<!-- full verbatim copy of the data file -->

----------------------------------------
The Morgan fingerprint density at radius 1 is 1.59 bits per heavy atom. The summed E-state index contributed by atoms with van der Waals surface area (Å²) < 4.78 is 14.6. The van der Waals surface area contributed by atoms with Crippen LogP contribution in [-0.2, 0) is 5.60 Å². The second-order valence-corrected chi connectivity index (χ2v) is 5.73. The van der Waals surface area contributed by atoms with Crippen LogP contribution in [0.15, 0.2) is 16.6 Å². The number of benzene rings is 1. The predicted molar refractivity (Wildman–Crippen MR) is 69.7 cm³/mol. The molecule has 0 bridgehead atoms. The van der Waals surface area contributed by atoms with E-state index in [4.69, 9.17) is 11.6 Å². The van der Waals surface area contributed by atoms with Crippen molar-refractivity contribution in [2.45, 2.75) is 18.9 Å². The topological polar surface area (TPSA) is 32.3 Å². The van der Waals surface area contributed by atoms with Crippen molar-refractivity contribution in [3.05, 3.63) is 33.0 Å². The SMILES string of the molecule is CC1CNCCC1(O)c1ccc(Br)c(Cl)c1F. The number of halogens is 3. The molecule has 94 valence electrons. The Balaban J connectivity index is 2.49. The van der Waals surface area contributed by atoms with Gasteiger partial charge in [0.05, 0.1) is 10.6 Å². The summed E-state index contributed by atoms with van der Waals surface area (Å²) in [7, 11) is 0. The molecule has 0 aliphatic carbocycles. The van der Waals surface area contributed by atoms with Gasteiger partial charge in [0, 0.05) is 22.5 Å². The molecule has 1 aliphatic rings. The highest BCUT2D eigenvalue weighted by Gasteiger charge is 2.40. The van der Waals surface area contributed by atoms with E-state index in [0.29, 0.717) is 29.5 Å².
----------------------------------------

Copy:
The Morgan fingerprint density at radius 1 is 1.59 bits per heavy atom. The summed E-state index contributed by atoms with van der Waals surface area (Å²) < 4.78 is 14.6. The van der Waals surface area contributed by atoms with Crippen LogP contribution in [-0.2, 0) is 5.60 Å². The second-order valence-corrected chi connectivity index (χ2v) is 5.73. The van der Waals surface area contributed by atoms with Crippen LogP contribution in [0.15, 0.2) is 16.6 Å². The number of benzene rings is 1. The predicted molar refractivity (Wildman–Crippen MR) is 69.7 cm³/mol. The molecule has 0 bridgehead atoms. The van der Waals surface area contributed by atoms with E-state index in [4.69, 9.17) is 11.6 Å². The van der Waals surface area contributed by atoms with Crippen molar-refractivity contribution in [2.45, 2.75) is 18.9 Å². The topological polar surface area (TPSA) is 32.3 Å². The van der Waals surface area contributed by atoms with Crippen molar-refractivity contribution in [3.05, 3.63) is 33.0 Å². The SMILES string of the molecule is CC1CNCCC1(O)c1ccc(Br)c(Cl)c1F. The number of halogens is 3. The molecule has 94 valence electrons. The Balaban J connectivity index is 2.49. The van der Waals surface area contributed by atoms with Gasteiger partial charge in [0.05, 0.1) is 10.6 Å². The summed E-state index contributed by atoms with van der Waals surface area (Å²) in [7, 11) is 0. The molecule has 0 aliphatic carbocycles. The van der Waals surface area contributed by atoms with Gasteiger partial charge in [0, 0.05) is 22.5 Å². The molecule has 1 aliphatic rings. The highest BCUT2D eigenvalue weighted by Gasteiger charge is 2.40. The van der Waals surface area contributed by atoms with E-state index in [0.29, 0.717) is 29.5 Å².